A logical response to paternalism may be to pull away from the oppressive force, to resort to individualism, isolation, or to resign to the sense of dependence. Russell suggests however that autonomy and individualism are not the answer; we should seek instead interdependence (Russell 1987 91). This is similar to Lupton’s example of working and paying for food from the Georgia Avenue Food Co-op mentioned in chapter two, but does not fit with Corbett’s insistence that people a person in need should be denied short-term food in order to encourage developing a long term plan. Russell, along with Bouman in chapter 2, is calling for authority to be a “partnership”—a shared relationship of giving and receiving (Russell 1987 92). Partnerships involve interdependence—connections with each other, but with each other we also connect to God, and to the world (Russell 1987 92). Partnerships are not simple, they can result in confusion and chaos and disagreement, as more and more voices are included. The authority is shared by many, and we become dependent on each other rather than the many dependent on a few. “Because partnerships are living relationships that share the ‘already/not yet’ character of God’s new household, they are always in process and never finished…” (Russell 1987 92); authority by partnership is messy and incomplete.
Lupton and Corbett argued in chapter two that we stop doing direct service work that meets short-term needs because it creates dependence. They are presuming that charity creates dependence. Gutierrez suggests instead that we stop creating systems that oppress people in order to provide for our material needs, because oppression creates dependence. Gutierrez and Russell agree with Blue about the importance of work as an antidote to dependence but suggest that people want to do the work of leadership, want to take on the authority to change the systems that make them dependent on outside forces, rather than that poverty has taught them to prefer dependence. Russell suggests that by moving from a paternalistic, dominating, authority to partnerships we will reduce dependence. From this we see that direct service charity, more important than being short-term, must be created in such a way that the work is shared, and the authority is developed in partnership with those in need. At the same time we must recognize that the systemic barriers do more than limit the food people can get, they limit the liberation of people’s hearts and souls and minds, making it hard for people who need food to see how important they are to changing the systems that limit food access. We must be part of ending dependence, not by taking away food resources that people need, but by including people in need in the development of our ministries.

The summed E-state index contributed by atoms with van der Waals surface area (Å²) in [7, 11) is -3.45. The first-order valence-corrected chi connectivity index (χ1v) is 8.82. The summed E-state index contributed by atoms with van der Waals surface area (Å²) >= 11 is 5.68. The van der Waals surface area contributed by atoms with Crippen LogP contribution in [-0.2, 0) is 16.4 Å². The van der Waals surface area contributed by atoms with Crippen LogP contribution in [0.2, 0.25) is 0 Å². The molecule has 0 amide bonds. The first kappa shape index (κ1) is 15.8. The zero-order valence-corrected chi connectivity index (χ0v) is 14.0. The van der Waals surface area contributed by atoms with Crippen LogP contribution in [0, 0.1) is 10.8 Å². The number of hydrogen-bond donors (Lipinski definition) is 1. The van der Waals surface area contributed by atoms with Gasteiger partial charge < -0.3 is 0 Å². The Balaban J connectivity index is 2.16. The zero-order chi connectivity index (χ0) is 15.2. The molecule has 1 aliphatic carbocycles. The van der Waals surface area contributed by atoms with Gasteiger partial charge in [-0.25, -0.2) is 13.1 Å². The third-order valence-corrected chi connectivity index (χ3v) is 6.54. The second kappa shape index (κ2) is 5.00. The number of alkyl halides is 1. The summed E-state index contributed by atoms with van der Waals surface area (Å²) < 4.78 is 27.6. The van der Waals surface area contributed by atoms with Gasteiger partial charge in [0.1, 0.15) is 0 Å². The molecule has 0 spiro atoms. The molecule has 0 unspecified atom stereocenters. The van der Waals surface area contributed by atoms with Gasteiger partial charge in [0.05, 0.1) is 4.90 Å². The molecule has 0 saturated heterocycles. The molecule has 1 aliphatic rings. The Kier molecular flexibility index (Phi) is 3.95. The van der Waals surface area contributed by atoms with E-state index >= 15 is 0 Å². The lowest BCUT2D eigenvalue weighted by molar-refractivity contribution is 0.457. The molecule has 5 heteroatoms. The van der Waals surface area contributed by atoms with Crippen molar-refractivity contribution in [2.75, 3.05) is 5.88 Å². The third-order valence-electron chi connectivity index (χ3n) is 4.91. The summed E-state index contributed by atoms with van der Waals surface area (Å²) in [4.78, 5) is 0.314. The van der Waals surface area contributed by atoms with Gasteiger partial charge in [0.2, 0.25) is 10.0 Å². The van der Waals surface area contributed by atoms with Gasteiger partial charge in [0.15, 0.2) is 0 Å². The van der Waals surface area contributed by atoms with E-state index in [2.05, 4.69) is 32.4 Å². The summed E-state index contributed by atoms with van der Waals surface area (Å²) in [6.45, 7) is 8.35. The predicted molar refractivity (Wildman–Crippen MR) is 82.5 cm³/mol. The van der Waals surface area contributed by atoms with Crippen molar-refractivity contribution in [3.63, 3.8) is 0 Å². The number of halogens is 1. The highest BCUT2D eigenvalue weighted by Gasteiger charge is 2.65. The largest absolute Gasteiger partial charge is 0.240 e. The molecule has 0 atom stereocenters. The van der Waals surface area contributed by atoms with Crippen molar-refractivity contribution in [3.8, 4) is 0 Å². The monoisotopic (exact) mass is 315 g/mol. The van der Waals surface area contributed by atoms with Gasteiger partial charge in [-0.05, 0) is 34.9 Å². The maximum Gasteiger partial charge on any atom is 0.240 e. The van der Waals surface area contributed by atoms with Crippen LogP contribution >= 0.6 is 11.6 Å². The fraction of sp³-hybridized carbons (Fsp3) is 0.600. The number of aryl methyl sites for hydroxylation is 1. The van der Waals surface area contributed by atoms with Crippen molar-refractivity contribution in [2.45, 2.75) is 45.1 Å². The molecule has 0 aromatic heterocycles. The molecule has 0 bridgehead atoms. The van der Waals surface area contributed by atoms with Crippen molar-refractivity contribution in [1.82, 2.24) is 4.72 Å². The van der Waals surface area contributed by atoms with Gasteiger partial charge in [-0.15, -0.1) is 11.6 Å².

Blue, Kevin. Practical Justice: Living Off-Center in a Self-Centered World. Downers Grove IL: IVP, 2013. Kindle.
Bouman, Stephen P. The Mission Table: Renewing Congregation and Community. Minneapolis: Augsburg Fortress, 2013.
Corbett, Steve and Brian Fikkert. When Helping Hurts: How to Alleviate Poverty Without Hurting the Poor. Chicago: Moody Publishers, 2012. Kindle.
Gutierrez, Gustavo We Drink from Our Own Wells: The Spiritual Journey of a People. Maryknoll, NY: Orbis Books; (June 24, 2003)
Gutierrez, Gustavo, Robert R. Barr Trans., Las Casas: In Search of the Poor of Jesus Christ. Maryknoll, NY: Orbis Books; (May 1993)
Lupton, Robert D. Toxic Charity: How Churches and Charity Hurt Those They Help (And How to Reverse It). New York: HarperOne, 2011. Kindle.
Russell, Letty, Church in the Round: Feminist Interpretation of the Church. Louisville, KY: Westminster John Knox Press; 1st edition (January 1, 1993)
Russell, Letty, Household of Freedom: Authority in Feminist Theology. Philadelphia: The Westminster Press, 1987.